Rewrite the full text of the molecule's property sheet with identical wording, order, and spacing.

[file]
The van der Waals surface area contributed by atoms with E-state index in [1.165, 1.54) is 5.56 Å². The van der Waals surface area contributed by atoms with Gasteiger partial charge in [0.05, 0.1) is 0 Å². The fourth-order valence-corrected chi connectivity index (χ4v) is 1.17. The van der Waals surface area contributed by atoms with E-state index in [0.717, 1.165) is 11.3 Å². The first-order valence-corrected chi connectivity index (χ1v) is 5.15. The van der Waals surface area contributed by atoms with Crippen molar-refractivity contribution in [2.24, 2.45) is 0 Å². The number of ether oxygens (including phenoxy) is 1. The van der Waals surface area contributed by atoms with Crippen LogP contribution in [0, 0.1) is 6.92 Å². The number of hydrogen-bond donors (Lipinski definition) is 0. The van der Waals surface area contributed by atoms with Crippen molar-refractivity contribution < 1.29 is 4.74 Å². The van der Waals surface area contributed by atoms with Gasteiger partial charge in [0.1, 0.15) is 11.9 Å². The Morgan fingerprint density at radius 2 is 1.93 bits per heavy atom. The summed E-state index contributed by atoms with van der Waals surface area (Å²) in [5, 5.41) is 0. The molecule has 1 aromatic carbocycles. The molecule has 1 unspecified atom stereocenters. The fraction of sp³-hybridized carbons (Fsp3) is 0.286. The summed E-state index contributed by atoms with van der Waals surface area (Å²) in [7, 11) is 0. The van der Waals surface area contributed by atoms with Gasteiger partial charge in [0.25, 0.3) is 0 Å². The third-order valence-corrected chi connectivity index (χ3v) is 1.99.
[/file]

The van der Waals surface area contributed by atoms with E-state index in [1.165, 1.54) is 5.56 Å². The van der Waals surface area contributed by atoms with Gasteiger partial charge in [0.05, 0.1) is 0 Å². The fourth-order valence-corrected chi connectivity index (χ4v) is 1.17. The van der Waals surface area contributed by atoms with E-state index in [0.717, 1.165) is 11.3 Å². The first-order valence-corrected chi connectivity index (χ1v) is 5.15. The van der Waals surface area contributed by atoms with Crippen molar-refractivity contribution in [2.24, 2.45) is 0 Å². The number of ether oxygens (including phenoxy) is 1. The van der Waals surface area contributed by atoms with Crippen LogP contribution in [0, 0.1) is 6.92 Å². The number of hydrogen-bond donors (Lipinski definition) is 0. The van der Waals surface area contributed by atoms with Crippen molar-refractivity contribution < 1.29 is 4.74 Å². The van der Waals surface area contributed by atoms with Gasteiger partial charge in [0.1, 0.15) is 11.9 Å². The Morgan fingerprint density at radius 2 is 1.93 bits per heavy atom. The summed E-state index contributed by atoms with van der Waals surface area (Å²) in [5, 5.41) is 0. The molecule has 1 aromatic carbocycles. The molecule has 1 unspecified atom stereocenters. The fraction of sp³-hybridized carbons (Fsp3) is 0.286. The summed E-state index contributed by atoms with van der Waals surface area (Å²) in [7, 11) is 0. The van der Waals surface area contributed by atoms with Gasteiger partial charge in [0.25, 0.3) is 0 Å². The third-order valence-corrected chi connectivity index (χ3v) is 1.99.